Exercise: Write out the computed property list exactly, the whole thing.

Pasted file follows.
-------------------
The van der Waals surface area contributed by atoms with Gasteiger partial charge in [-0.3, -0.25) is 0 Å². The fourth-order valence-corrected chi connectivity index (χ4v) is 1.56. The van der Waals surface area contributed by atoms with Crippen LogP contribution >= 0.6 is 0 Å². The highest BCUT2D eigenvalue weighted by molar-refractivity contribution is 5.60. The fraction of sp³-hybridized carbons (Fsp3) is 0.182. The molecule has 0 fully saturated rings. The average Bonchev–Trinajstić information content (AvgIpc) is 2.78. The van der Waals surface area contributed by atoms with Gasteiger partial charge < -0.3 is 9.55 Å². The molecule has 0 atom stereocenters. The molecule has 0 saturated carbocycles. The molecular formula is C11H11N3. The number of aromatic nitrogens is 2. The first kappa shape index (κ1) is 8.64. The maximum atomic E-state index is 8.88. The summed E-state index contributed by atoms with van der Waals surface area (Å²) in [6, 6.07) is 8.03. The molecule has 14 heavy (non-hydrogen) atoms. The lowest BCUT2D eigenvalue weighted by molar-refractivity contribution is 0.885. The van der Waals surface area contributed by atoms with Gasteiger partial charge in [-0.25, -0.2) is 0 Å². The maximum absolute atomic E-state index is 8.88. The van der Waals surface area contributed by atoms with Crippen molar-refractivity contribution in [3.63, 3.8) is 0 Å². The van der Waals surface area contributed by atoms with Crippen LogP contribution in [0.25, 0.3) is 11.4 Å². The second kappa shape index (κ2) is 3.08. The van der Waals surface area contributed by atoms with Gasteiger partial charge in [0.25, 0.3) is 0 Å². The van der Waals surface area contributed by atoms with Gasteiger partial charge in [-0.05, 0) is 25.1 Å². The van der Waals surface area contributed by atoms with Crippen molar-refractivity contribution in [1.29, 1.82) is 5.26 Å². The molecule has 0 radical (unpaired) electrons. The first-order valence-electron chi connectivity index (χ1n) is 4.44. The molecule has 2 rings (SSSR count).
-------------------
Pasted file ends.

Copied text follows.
The van der Waals surface area contributed by atoms with Gasteiger partial charge in [-0.3, -0.25) is 0 Å². The fourth-order valence-corrected chi connectivity index (χ4v) is 1.56. The van der Waals surface area contributed by atoms with Crippen LogP contribution >= 0.6 is 0 Å². The highest BCUT2D eigenvalue weighted by molar-refractivity contribution is 5.60. The fraction of sp³-hybridized carbons (Fsp3) is 0.182. The molecule has 0 fully saturated rings. The average Bonchev–Trinajstić information content (AvgIpc) is 2.78. The van der Waals surface area contributed by atoms with Gasteiger partial charge < -0.3 is 9.55 Å². The molecule has 0 atom stereocenters. The molecule has 0 saturated carbocycles. The molecular formula is C11H11N3. The number of aromatic nitrogens is 2. The first kappa shape index (κ1) is 8.64. The maximum atomic E-state index is 8.88. The summed E-state index contributed by atoms with van der Waals surface area (Å²) in [6, 6.07) is 8.03. The molecule has 14 heavy (non-hydrogen) atoms. The lowest BCUT2D eigenvalue weighted by molar-refractivity contribution is 0.885. The van der Waals surface area contributed by atoms with Gasteiger partial charge in [-0.25, -0.2) is 0 Å². The maximum absolute atomic E-state index is 8.88. The van der Waals surface area contributed by atoms with Crippen molar-refractivity contribution in [3.63, 3.8) is 0 Å². The van der Waals surface area contributed by atoms with Crippen LogP contribution in [0.25, 0.3) is 11.4 Å². The second kappa shape index (κ2) is 3.08. The van der Waals surface area contributed by atoms with Gasteiger partial charge in [0.25, 0.3) is 0 Å². The van der Waals surface area contributed by atoms with Gasteiger partial charge in [-0.05, 0) is 25.1 Å². The van der Waals surface area contributed by atoms with Crippen molar-refractivity contribution in [1.29, 1.82) is 5.26 Å². The molecule has 0 radical (unpaired) electrons. The first-order valence-electron chi connectivity index (χ1n) is 4.44. The molecule has 2 rings (SSSR count).